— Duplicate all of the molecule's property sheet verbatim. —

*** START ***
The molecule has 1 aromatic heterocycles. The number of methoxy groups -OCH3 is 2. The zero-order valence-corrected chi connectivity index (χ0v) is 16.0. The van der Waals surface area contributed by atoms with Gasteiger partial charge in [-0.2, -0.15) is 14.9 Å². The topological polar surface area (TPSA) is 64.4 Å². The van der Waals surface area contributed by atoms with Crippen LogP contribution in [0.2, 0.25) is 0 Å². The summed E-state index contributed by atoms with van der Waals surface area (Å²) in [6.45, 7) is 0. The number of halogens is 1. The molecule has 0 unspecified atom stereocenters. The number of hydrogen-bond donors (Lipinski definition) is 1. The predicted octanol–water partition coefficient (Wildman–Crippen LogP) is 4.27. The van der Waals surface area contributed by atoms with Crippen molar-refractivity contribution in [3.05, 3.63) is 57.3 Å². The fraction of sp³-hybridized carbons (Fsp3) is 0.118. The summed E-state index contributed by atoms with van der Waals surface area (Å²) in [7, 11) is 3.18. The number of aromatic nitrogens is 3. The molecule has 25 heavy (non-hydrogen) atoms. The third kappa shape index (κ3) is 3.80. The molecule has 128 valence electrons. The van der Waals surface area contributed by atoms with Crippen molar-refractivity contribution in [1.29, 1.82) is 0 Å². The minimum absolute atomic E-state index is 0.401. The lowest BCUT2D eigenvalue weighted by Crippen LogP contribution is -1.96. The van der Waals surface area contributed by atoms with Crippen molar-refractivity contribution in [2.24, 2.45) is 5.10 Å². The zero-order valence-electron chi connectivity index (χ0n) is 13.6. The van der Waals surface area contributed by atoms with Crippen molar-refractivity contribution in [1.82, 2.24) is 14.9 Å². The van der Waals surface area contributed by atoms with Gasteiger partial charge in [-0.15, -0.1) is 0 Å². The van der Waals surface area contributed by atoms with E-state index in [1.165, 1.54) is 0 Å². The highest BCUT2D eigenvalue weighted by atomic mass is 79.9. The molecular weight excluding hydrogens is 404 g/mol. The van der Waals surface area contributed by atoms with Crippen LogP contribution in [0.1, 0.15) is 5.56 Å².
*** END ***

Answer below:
The molecule has 1 aromatic heterocycles. The number of methoxy groups -OCH3 is 2. The zero-order valence-corrected chi connectivity index (χ0v) is 16.0. The van der Waals surface area contributed by atoms with Gasteiger partial charge in [-0.2, -0.15) is 14.9 Å². The topological polar surface area (TPSA) is 64.4 Å². The van der Waals surface area contributed by atoms with Crippen LogP contribution in [0.2, 0.25) is 0 Å². The summed E-state index contributed by atoms with van der Waals surface area (Å²) in [6.45, 7) is 0. The number of halogens is 1. The molecule has 0 unspecified atom stereocenters. The number of hydrogen-bond donors (Lipinski definition) is 1. The predicted octanol–water partition coefficient (Wildman–Crippen LogP) is 4.27. The van der Waals surface area contributed by atoms with Crippen molar-refractivity contribution in [3.05, 3.63) is 57.3 Å². The fraction of sp³-hybridized carbons (Fsp3) is 0.118. The summed E-state index contributed by atoms with van der Waals surface area (Å²) in [7, 11) is 3.18. The number of aromatic nitrogens is 3. The molecule has 25 heavy (non-hydrogen) atoms. The third kappa shape index (κ3) is 3.80. The molecule has 128 valence electrons. The van der Waals surface area contributed by atoms with Crippen molar-refractivity contribution in [1.29, 1.82) is 0 Å². The minimum absolute atomic E-state index is 0.401. The lowest BCUT2D eigenvalue weighted by Crippen LogP contribution is -1.96. The van der Waals surface area contributed by atoms with Crippen molar-refractivity contribution in [2.24, 2.45) is 5.10 Å². The zero-order valence-electron chi connectivity index (χ0n) is 13.6. The van der Waals surface area contributed by atoms with Crippen molar-refractivity contribution in [1.82, 2.24) is 14.9 Å². The van der Waals surface area contributed by atoms with Gasteiger partial charge in [-0.15, -0.1) is 0 Å². The van der Waals surface area contributed by atoms with E-state index in [1.165, 1.54) is 0 Å². The highest BCUT2D eigenvalue weighted by atomic mass is 79.9. The molecular weight excluding hydrogens is 404 g/mol. The van der Waals surface area contributed by atoms with Crippen LogP contribution in [0.1, 0.15) is 5.56 Å².